Mukai [14]Stent-in-stentUnilateralNot givenNot given4/14 (28.6%)Not givenNot givenNot given
BilateralNot givenNot given8/16 (50%)Not givenNot givenNot given
Hatamaru [15]Not givenUnilateralNot givenNot given15/52 (28.8%)Not givenNot given8/52 (15.4%)
BilateralNot givenNot given9/27 (33.3%)Not givenNot given3/27 (11.1%)
Lee [16]BothUnilateral66/66 (100%)56/66 (84.8%)38/66 (57.6%)13917820/66 (30.3%)
Bilateral64/67 (95.5%)61/64 (95.3%)27/64 (42.2%)25227012/64 (18.8%)
Xia [17]Side-by-sideUnilateralNot given81/97 (83.5%)42/97 (43.3%)204Not givenNot given
BilateralNot given86/87 (98.9%)31/87 (35.6%)288Not givenNot given
Staub [18]Not givenUnilateral50/50 (100%)Not given21/50 (42%)1582490/50 (0%)
Bilateral137/137 (100%)Not given60/137 (43.8%)16820716/137 (11.7%)

[i] TS – technical success, CS – clinical success, SD – stent dysfunction, OS – overall survival.

Figure 2

Risk of bias of the included RCT

/f/fulltexts/WIITM/43429/WIITM-16-43429-g003_min.jpg

Technical success

Technical success rates could be extracted from six of the studies [1114, 16, 18]. No significant heterogeneity was detected (I2 = 0%; p = 0.91, Figure 3 A). A significantly higher technical success rate was found in the unilateral group (OR = 0.26; 95% CI: 0.07–0.93, p = 0.04).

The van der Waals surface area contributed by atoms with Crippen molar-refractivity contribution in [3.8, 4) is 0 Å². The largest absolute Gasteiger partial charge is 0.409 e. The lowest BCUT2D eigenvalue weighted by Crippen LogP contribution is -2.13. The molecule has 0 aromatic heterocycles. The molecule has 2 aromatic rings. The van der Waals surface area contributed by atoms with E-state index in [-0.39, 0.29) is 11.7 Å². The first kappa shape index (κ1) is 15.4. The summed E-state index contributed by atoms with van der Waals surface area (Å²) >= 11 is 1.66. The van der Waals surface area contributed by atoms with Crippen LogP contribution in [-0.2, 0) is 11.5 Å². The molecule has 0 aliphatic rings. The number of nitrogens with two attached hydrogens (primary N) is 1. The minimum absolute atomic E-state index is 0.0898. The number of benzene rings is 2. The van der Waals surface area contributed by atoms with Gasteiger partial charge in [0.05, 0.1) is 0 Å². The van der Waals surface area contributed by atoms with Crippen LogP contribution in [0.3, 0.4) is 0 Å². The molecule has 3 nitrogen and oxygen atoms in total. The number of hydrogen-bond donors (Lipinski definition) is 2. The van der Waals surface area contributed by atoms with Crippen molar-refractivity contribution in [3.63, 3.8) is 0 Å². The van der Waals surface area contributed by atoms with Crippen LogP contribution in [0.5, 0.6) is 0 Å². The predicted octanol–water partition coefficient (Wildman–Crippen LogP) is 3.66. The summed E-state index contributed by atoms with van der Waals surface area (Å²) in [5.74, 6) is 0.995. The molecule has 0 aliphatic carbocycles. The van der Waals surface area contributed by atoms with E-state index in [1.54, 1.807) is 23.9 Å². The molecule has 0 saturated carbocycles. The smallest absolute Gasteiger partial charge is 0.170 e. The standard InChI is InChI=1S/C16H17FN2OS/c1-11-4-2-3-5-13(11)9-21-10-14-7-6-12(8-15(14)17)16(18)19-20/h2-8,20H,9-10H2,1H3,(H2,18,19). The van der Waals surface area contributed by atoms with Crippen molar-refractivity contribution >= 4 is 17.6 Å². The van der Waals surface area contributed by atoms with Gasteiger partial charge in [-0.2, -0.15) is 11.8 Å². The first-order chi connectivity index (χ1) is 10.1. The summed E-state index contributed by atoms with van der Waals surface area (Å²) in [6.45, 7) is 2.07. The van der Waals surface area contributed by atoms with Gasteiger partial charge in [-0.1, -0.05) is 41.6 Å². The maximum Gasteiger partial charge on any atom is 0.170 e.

Figure 3

Forest plots detailing comparisons of technical success rates (A), clinical success rates (B), complication rates (C), stent dysfunction rates (D) between the unilateral and bilateral stenting groups Forest plots detailing comparisons of stent patency duration (E), and overall survival (F) between the unilateral and bilateral stenting groups

/f/fulltexts/WIITM/43429/WIITM-16-43429-g004_min.jpg

Clinical success

Clinical success rates could be extracted from four of the studies [11, 1618]. Statistically significant heterogeneity was observed (I2 = 69%; p = 0.02, Figure 3 B). No difference in clinical successful rate was found between groups (OR = 2.64; 95% CI: 0.63–11.06, p = 0.18). The significant heterogeneity disappeared (I2 = 17%; p = 0.30) when the Staub et al. study [18] was omitted. After removal, the clinical success rate in the bilateral group was significantly higher (p = 0.009).

Complications

Complication rates could be extracted from five of the studies [11, 12, 15, 16, 18]. Significant heterogeneity was detected (I2 = 66%; p = 0.02, Figure 3 C). No significant difference in complication rates between these groups was found (OR = 0.63; 95% CI: 0.18–2.15, p = 0.46). Sensitivity analysis demonstrated that heterogeneity disappeared after omitting the Naitoh et al. study [11] (I2 = 48%). No differences were detected in complication rates after removing this study (p = 0.91).

Stent dysfunction and patency